Lost and stray cats: What to do and how to take care of them
I found a lost cat, but what do I do? At least once or twice, we've all come across a lone, ownerless cat. While most of these four-legged friends don't need our help, some certainly do. What should you do if you find a cat, who should you call, and what if it's a stray?
- What should I do if I've found a lost cat?
- How to find a lost cat's owner
- How to look after a found cat: Final tips
Cats have an excellent sense of direction and can usually find their way back home even if they have ended up several miles away.
That being said, mistakes always happen, and these little fluffballs can still get lost from time to time. Maybe they've been hurt or got stuck up a tree, or perhaps they were abandoned by some cruel owner who didn't want to look after them anymore.
There are many scenarios that could cause a cat to become feral, lost, or just simply confused.
In this cat guide, you'll find out what to do in these situations, where you should take any cat that you've found, and who you should call for help.
What should I do if I've found a lost cat?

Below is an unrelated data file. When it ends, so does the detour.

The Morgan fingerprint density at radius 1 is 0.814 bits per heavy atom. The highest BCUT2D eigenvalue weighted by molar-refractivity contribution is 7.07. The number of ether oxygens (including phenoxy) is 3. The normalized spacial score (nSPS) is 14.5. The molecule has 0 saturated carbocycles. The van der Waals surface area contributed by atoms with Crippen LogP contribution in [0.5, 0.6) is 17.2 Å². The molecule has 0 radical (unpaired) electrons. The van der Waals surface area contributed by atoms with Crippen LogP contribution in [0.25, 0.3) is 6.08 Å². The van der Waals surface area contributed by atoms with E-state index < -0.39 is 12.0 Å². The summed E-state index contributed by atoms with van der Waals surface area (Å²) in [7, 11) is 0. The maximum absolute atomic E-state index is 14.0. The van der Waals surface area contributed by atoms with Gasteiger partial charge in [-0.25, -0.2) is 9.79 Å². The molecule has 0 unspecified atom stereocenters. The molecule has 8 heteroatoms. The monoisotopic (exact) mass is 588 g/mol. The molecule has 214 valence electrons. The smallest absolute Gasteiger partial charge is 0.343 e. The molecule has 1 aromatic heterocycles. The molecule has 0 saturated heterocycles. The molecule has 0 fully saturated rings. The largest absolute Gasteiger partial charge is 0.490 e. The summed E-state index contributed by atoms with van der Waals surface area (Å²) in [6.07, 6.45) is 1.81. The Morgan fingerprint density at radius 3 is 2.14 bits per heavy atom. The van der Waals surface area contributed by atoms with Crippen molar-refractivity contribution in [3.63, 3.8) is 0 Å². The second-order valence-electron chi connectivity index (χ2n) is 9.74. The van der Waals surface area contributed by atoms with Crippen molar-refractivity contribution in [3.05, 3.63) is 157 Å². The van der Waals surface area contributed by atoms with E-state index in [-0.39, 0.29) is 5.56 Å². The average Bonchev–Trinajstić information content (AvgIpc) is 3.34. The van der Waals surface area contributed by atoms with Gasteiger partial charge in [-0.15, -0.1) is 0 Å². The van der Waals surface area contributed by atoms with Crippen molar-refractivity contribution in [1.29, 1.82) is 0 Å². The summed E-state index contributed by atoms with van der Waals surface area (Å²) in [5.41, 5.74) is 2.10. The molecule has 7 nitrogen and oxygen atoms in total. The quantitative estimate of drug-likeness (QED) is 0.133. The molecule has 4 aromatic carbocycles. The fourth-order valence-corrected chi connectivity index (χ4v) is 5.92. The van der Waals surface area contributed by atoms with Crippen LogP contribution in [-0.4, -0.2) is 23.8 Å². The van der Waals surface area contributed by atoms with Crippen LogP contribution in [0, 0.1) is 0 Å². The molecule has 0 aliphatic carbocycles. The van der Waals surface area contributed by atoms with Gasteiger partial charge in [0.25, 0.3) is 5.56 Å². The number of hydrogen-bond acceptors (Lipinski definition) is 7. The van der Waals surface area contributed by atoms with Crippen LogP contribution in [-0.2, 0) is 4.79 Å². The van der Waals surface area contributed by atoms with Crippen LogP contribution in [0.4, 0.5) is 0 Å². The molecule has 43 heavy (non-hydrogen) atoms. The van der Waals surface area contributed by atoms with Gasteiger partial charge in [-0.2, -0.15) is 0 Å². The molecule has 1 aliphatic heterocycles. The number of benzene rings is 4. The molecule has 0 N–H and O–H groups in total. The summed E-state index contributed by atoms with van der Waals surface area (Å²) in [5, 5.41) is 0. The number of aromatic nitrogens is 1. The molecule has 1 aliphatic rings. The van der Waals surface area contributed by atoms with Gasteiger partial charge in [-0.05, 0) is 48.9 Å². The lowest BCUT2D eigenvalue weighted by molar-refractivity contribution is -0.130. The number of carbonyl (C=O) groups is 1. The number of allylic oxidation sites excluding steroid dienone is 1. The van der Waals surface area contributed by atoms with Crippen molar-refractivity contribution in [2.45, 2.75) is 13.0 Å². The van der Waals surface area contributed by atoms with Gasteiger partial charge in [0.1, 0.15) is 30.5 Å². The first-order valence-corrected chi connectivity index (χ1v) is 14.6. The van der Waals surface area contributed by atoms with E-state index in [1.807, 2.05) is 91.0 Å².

It can be overwhelming to find a strange cat, and of course, you might not be sure of what to do.
The first thing to remember is to stay calm and do not try to approach it right away.
If you find a cat that you suspect may be feral or lost, you should refrain from giving it a pat. Instead, try to ascertain if the little guy needs your help.
Is the cat lost or a stray?
The first thing to do before anything else is establish whether this is a stray or feral cat, or simply a domestic cat who's gotten a bit lost. Since pets usually wear collars – if you can get them to keep them on, that is) – your first move should be to check if the feline has one.
If it does not have a collar on, take a look at its behavior. Is it chilling in a staircase or a residential area? Is it scruffy and dirty? Is its fur matted? Is it really thin? Does it have bald patches? If the answers to these questions are yes, then it could likely be a stray or feral cat.
Meanwhile, if the cat is clean, friendly, and just wandering, it might just be someone's domestic cat.
If you are unsure whether the cat has an owner or whether it is homeless, you should try to catch the cat to bring it to safety. After that, it's best take it to a vet.
How to contain a found cat
If a cat is stray or feral, it should be contained, if possible.
These animals can not only spread diseases, but can damage local wildlife and even get aggressive towards humans.